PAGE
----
A man who sparked international outrage by shooting dozens of Whistler sled dogs in a mass cull in 2010 will not go to jail.
Crown prosecutor Nicole Gregoire told North Vancouver provincial court Judge Steven Merrick on Thursday jail wasn't needed for Robert Fawcett, a former employee of the sled dog tour company Outdoor Adventures, noting he has already become a pariah, suffered intense media scrutiny and feels extreme remorse for his actions.
Instead, Gregoire asked for three years probation, combined with 200 hours of community work service and a $5,000 fine.
Animal rights advocates sobbed and gasped in a packed North Vancouver courtroom Thursday morning as a Crown prosecutor described in graphic detail how about 50 Whistler sled dogs were killed.
Fawcett was sentenced after pleading guilty to causing unnecessary pain and suffering to nine of the dogs that were culled in a two-day period after a slump in the business following the 2010 Whistler Olympics.
The case set off an international media firestorm when details of the case became public after Fawcett filed a claim with WorkSafe BC for post-traumatic stress disorder connected to the dog cull.
Fawcett later told another employee of the tour company, "'Everything that could go wrong, did go wrong,'" said Gregoire.
Reading from an agreed statement of facts, Gregoire outlined how Fawcett euthanized the dogs by shooting them with a .22 rifle and a 12-gauge shotgun, after he felt he had run out of options to either find them homes or continue to care for them. Fawcett decided to use a gun to kill the dogs after a veterinarian refused to euthanize that many dogs.
Fawcett later said he never imagined the scene would be as "horrific" as it was.
In court, Gregoire described graphic details of the dog cull, including Fawcett chasing panicked dogs and wrestling them to the ground, dogs biting him and several dogs that did not die after being shot the first time but suffered terrible, painful wounds.
In those cases, experts who later examined the dogs' bodies concluded nine of them had remained alive until Fawcett either shot them again, or in one case used a knife to slice a dog's throat because he had no bullets left, said Gregoire.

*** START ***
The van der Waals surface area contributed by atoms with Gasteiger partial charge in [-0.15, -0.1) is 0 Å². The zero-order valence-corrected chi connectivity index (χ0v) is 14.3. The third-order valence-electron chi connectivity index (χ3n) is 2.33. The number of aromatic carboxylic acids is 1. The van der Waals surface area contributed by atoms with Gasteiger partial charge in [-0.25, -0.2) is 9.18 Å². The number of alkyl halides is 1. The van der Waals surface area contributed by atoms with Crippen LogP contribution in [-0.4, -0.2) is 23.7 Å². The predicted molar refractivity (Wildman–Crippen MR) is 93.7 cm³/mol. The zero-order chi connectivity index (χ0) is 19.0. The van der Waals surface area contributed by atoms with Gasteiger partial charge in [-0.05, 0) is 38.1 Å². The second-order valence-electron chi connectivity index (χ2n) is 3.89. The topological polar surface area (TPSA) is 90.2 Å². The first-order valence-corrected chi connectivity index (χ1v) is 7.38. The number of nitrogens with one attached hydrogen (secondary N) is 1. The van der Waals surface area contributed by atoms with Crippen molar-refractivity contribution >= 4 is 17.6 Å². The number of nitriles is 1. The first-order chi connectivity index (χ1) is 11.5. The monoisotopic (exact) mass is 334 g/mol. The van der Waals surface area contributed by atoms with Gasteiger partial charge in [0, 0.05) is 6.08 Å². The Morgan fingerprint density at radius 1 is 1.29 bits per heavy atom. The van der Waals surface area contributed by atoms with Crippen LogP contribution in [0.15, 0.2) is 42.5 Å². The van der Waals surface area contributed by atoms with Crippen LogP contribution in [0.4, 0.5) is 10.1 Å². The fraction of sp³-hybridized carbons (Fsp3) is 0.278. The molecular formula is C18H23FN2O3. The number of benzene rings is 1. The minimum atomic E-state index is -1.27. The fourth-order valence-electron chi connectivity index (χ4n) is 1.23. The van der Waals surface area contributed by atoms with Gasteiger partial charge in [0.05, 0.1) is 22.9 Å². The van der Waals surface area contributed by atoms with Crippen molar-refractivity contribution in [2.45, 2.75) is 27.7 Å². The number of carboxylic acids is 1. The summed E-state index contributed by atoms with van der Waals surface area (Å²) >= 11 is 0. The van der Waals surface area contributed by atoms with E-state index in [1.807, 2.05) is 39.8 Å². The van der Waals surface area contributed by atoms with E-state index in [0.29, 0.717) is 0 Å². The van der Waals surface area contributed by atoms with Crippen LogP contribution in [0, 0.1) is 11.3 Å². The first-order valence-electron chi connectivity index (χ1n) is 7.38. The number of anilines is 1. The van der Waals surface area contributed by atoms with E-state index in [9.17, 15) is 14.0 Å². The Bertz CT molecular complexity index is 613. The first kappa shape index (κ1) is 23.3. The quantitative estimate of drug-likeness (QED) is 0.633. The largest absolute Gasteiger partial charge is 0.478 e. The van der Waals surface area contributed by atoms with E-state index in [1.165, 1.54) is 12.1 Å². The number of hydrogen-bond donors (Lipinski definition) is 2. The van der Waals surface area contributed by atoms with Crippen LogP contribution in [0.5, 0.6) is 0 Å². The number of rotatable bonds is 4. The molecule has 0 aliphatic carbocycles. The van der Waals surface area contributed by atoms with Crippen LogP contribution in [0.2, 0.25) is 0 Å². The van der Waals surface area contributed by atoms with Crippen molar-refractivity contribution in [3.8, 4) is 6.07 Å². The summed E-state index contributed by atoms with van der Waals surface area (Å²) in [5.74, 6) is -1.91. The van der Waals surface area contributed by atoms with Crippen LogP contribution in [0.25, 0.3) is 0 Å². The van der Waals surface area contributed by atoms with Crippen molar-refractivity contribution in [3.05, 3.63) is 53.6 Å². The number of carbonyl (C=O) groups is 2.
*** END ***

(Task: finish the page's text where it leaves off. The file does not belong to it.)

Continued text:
Experts concluded one dog probably lived as long as 20 minutes before succumbing to its injuries.
As the details of how the nine dogs had suffered were read aloud, one woman shouted at Fawcett from the public gallery, "You could have stopped anytime," prompting a warning from the judge.
Later, outside the courtroom, Jan Carroll described Fawcett's actions as "intolerable."
In court, however, Gregoire stressed Fawcett was being sentenced for causing nine dogs to suffer - "Not 100. Not 300."
Shooting the other sled dogs was a "lawful business decision . . . whether the public or the court likes it or not," she said.
In court Thursday, Gregoire described the dire financial situation of the sled dog company and its inability to care for its large pack of sled dogs leading up to the cull.
The animal cruelty head of the SPCA later told investigators "It would have acted if it had known the dogs were going to be slaughtered," said Gregoire.
But defence lawyer Greg Diamond told Merrick that Fawcett knew the SPCA would not be able to adopt the dogs.
He eventually agreed to shoot them himself because "he felt he could do it compassionately. He didn't want that burden placed on anyone else," said Diamond. "He clearly failed to recognize the potential for things going horribly wrong."
Since the cull, Diamond said Fawcett has suffered nightmares and flashbacks.
Fawcett's family has also been subject to "horrible, graphic death threats" and had to go into hiding for their own safety, said Diamond.
Diamond said Fawcett has been treated for being suicidal and still has "dark and fearful times."
On Thursday, someone in the court hallway called him a "murderer," said Diamond.
"He already feels like a murderer," said the lawyer.
Diamond said Fawcett has told him "I will never stop feeling guilty" for the suffering experienced by the dogs that day, adding, "A part of me died with those dogs."
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